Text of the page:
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Administrators, do you need help?  
Teachers, do you need a new challenge?  
Start thinking about Teacher Leaders today!

What is a Teacher Leader and where can you find one? 

According to the Center for Comprehensive School Reform and Improvement, “Teacher leadership is the process by which teachers, individually or collectively, influence their colleagues, principals, and other members of the school communities to improve teaching and learning practices with the aim of increased student learning and achievement” (p. 1).

Center for Comprehensive School Reform and Improvement. (2005, September).  Research Brief.  Retrieved from:


For the purpose of this presentation, we are defining a teacher leader as a teacher within your school community who is self or peer identified for this role.

What are some qualities you should look for in a Teacher Leader?
According to How to Thrive as a Teacher Leader by John Gabriel, the following are qualities that leaders tend to have in common (pp. 14-20):


Someone who is willing to take a stand and fight for what they believe in.  A teacher who weighs the risks of being vocal and still wants his or her voice heard over the din is a leader whom people want to work with and to follow.  “These teachers are student centered and not motivated by stipends or how being a leader makes them feel” (p. 14).  This person is also trustworthy and able to maintain confidentiality.

Honest and Ethical

People generally follow their leaders whether it is by choice or not.  “If a leader is honest and ethical, however, he will be respected, which is more important” (p. 15).


A teacher leader needs to have some form of organizational system in place.  As a result, the leaders will be able “to stay focused and on track” (p. 16) which supports the countless responsibilities needed for both teaching and leading.


A teacher leader needs to listen carefully to others, along with watching facial expressions, body language, and other clues as a means of communication.  It is crucial that this person be aware of other people's needs and concerns.  "Successful leaders are able to read people" (p. 16).

Empathetic and Supportive

“People are more inclined to follow someone who understands what they are going through” (p. 16).  Administrators who have limited classroom experience or never taught have a difficult time leading since they are not able to convince teachers that they have “been there, done that.”  Empathetic and supportive leaders help others “emotionally, socially, and instructionally, which develops relationships.


Leaders who can put the needs of others ahead of their own have a solid understanding of what “true” leadership involves (p. 17).


A leader should be accessible during contract hours and within reason after hours as well (p. 17).


“Obstacles do not slow down a good leader; they are opportunities for him to flex his problem-solving muscles” (p. 17).  People are motivated by leaders who can think outside the box and use existing means.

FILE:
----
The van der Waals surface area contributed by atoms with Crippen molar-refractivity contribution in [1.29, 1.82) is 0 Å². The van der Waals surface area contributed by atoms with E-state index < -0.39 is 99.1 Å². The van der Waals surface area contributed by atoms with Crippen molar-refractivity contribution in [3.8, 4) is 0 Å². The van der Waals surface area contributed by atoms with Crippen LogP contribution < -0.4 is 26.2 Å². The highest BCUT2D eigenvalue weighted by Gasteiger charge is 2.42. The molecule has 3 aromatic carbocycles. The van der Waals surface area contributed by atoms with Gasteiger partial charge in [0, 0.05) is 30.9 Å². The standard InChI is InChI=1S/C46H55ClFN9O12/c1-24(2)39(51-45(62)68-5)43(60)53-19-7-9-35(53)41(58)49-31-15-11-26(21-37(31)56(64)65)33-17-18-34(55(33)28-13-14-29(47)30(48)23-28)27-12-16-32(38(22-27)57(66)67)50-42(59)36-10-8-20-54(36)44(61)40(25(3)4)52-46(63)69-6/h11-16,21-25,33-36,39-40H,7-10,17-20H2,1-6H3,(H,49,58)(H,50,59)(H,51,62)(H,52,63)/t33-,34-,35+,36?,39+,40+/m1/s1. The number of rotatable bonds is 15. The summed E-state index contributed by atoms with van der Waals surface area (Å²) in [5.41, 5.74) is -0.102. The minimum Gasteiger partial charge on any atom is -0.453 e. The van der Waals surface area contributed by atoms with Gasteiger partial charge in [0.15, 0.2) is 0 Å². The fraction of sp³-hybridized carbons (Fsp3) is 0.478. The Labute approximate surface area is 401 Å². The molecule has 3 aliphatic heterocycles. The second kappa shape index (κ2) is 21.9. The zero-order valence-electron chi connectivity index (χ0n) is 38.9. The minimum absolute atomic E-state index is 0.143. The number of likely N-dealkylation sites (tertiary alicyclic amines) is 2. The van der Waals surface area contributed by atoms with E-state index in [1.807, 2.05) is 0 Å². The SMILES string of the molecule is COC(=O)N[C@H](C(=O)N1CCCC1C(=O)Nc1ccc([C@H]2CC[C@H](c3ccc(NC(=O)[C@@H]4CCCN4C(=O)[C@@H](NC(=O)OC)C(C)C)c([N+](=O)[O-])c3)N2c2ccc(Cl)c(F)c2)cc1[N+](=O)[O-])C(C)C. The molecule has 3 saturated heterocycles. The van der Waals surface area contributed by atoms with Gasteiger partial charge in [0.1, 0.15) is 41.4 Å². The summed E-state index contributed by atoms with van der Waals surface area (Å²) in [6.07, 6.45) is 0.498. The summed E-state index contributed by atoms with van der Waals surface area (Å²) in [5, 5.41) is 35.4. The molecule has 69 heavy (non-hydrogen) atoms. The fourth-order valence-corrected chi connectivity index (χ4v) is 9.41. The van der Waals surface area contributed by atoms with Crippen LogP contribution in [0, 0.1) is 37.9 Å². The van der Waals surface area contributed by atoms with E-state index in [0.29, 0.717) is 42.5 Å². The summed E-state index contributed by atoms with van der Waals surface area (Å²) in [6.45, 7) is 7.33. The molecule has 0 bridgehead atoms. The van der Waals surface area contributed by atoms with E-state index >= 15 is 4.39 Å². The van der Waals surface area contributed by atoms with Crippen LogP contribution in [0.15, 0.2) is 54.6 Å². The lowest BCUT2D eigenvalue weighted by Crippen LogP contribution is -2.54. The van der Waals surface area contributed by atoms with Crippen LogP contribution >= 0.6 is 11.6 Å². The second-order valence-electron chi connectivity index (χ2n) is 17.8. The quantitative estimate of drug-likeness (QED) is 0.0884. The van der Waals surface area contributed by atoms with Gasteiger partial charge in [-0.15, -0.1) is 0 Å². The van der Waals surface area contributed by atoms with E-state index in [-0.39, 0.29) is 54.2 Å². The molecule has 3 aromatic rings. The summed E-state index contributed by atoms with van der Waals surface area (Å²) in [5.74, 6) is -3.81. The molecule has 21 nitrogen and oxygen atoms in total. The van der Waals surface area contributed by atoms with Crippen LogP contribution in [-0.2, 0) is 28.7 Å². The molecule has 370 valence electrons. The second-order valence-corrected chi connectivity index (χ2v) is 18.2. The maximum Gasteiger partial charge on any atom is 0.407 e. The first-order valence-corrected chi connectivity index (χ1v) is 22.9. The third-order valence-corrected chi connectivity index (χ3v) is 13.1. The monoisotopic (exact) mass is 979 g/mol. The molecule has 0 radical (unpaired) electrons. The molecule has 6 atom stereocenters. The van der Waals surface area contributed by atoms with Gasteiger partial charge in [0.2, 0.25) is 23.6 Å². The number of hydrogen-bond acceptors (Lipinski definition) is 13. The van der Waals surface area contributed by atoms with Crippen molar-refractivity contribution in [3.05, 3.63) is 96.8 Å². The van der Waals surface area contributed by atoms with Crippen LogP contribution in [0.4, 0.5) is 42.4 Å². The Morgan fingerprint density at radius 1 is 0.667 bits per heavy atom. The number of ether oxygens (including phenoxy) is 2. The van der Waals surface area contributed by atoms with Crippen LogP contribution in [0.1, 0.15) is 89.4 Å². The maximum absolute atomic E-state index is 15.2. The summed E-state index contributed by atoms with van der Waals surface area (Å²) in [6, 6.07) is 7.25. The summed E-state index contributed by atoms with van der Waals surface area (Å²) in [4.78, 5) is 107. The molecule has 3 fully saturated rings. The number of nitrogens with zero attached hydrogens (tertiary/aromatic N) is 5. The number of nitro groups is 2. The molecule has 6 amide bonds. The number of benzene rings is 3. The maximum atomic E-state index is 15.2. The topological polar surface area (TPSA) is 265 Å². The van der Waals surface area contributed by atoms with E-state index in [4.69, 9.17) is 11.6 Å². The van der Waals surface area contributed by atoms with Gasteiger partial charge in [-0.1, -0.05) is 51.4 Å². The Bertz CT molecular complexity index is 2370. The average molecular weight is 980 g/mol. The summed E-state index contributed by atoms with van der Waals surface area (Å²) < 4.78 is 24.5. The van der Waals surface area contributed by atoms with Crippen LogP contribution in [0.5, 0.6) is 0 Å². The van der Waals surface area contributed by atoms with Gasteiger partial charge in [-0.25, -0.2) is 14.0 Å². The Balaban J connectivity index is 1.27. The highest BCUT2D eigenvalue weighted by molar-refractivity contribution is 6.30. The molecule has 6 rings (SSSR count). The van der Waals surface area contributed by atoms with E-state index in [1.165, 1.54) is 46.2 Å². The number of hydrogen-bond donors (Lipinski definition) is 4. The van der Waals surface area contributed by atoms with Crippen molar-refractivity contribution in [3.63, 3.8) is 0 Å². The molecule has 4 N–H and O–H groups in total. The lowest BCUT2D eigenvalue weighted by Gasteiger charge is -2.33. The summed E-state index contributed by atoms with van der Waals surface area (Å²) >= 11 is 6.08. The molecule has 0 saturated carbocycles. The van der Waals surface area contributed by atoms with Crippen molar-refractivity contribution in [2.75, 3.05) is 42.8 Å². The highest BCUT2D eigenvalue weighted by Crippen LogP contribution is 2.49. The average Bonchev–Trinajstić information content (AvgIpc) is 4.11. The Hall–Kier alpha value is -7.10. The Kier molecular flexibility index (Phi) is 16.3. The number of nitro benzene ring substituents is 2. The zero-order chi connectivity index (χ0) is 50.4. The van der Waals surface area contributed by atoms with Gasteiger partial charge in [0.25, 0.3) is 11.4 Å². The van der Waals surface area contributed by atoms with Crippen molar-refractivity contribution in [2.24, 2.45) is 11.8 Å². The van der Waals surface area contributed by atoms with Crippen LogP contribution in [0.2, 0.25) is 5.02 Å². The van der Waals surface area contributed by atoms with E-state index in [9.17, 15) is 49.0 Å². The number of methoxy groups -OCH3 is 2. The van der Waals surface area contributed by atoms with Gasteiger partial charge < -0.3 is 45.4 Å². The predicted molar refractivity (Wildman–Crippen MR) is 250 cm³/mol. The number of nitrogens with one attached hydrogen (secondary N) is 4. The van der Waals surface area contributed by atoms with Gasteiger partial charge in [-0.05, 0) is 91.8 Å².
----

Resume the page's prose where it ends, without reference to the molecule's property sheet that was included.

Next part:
A fair leader listens to everyone and does not show favorites.  He or she does not allow relationships or opposition to hinder a group’s progress (p. 17).


“Accepting people for who and what they are shows leadership” (p. 18).  A leader does not place blame, but deals with people’s flaws (shortcomings) and learns how to work with them (or around them).


Leaders who admit mistakes demonstrate a willingness to grow.  As a result, they are perceived as humans, “not as unapproachable academics in an ivory tower or arrogant know-it-alls” (p. 18).


The ability to plan for “what may be coming down the pike is a talent that not many possess” (p. 19).  If leaders can anticipate what might occur next, they can often save their teams time by suggesting change and investigating options rather than mandates.


A teacher leader may not comprehend why certain decisions are made and how they impact the structure of the school, but he or she does understand how it impacts the team.  “She is able to see beyond her classroom to at least her hallway” (p. 19).

Decisive and Incisive

“In a profession where time is limited and people spend an inordinate amount of time discussing, debating, and deliberating issues, respect belongs to the person who, without making a rushed decision, can consider all angles and cut to the chase” (p. 20).


Teachers resent leaders who give an answer because they are expected to have one.  “Educators value intelligence and crave an intelligent leader” (p. 20).

But, can anyone tell me what a Teacher Leader actually does?

Roles for Teacher Leaders:

According to How to Thrive as a Teacher Leader by John Gabriel, the following are possible roles that leaders may serve (pp. 5-14):

Grade Level/Subject Area Leader – grade level leader coordinates specific organizational needs (p. 5).

Vertical Leader – the leader is in charge of seeing that curriculum is aligned up and down the grade levels (p. 5).

Backup Leader – “Train future leaders by rotating teachers as the backup to your position” (p. 6).

Mentor – A designated leader assumes the responsibility of coaching and supporting novice teachers and teachers who are new to the school system (p. 6).